For Women in Politics Globally, the Job Can Mean Abuse, Jail or Death

Sometimes all it takes is a woman’s eagerness to become a political activist to put her in mortal danger—especially if she fights for women’s rights.

For Women in Politics Globally, the Job Can Mean Abuse, Jail or Death
Joana Momambe, a parliamentarian in Zimbabwe, was arrested and beaten by security officials in May 2020 after she participated in a street protest. The Inter-Parliamentary Union reports increasing attacks on lawmakers globally, with women suffering more disproportionately than men. (UN Photo)

The post “For Women in Politics Globally, the Job Can Mean Abuse, Jail or Death” appeared first on PassBlue. It has been republished with permission.

In the early afternoon of May 13, 2020, Joana Mamombe, a member of parliament in Zimbabwe, was seized by security officers after she participated in a pop-up protest, demanding aid for the poor during the Covid pandemic. She and two other rights advocates were accused of violating a lockdown, an act intended to demonstrate the urgency of the issue, according to Mamombe’s account.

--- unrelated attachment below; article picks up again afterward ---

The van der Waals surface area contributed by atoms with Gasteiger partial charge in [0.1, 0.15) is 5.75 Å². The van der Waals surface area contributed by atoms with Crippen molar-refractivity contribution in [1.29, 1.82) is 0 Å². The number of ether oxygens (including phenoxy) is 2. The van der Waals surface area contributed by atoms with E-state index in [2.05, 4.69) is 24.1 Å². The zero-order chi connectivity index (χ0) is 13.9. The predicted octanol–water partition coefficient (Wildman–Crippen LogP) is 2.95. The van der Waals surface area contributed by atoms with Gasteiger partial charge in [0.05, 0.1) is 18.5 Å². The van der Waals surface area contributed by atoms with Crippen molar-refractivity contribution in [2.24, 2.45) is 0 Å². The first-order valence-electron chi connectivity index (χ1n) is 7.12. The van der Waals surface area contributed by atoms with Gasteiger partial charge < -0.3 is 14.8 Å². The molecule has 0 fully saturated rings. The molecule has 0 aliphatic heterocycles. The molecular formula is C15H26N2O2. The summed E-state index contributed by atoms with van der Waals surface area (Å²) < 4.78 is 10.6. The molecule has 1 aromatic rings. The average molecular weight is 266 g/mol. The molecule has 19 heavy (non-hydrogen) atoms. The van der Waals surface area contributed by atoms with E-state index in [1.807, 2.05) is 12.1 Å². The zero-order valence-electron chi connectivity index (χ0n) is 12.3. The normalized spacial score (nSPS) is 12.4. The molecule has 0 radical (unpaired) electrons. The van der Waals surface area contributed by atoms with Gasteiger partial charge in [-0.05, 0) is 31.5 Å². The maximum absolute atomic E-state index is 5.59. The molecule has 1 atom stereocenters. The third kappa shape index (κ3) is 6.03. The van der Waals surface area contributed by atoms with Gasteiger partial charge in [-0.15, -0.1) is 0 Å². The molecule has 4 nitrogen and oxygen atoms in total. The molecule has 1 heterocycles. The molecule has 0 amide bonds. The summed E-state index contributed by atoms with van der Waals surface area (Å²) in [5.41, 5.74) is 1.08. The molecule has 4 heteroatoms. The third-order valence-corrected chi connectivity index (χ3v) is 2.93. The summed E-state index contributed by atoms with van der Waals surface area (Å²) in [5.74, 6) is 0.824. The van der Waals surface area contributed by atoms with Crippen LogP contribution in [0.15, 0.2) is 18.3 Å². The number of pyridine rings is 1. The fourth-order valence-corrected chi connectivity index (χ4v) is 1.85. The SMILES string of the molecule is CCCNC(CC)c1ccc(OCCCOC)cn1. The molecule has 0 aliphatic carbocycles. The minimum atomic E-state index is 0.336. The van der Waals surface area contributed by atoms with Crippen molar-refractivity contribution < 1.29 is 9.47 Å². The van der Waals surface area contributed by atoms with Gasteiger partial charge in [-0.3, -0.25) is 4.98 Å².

For this civil violation, the result was brutal.

“Before they could be formally charged, they were taken to an undisclosed destination, where they were subjected to intense torture and degrading treatment,” an Inter-Parliamentary Union (IPU) report said about the case. “According to the complainant, the three suffered serious sexual abuse. . . .”

About 30 hours later, on May 14, the three were released at another location by their captors. At 2 a.m. on May 15, they were finally found, abused and abandoned, by a team of family members and lawyers. Mamombe told the IPU that she has been rearrested several times since then.

Half a world away in the Philippines, Senator Leila de Lima, chair of the Senate committee on justice and human rights, has been stifled in detention since 2017. She had opened a committee investigation into the killings of thousands of alleged drug dealers and users during the administration of President Rodrigo Duterte, who took office in June 2016.

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De Lima, a former justice minister in a pre-Duterte government, has been “the target of acts of intimidation and denigration, including by President Duterte himself,” the parliamentary group’s documents say, adding that she was first arrested in 2017, accused of taking drug money to finance her Senate campaign. More indictments and stalled trials have followed. In detention, she is not allowed access to television, radio or the Internet.

For Women in Politics Globally, the Job Can Mean Abuse, Jail or Death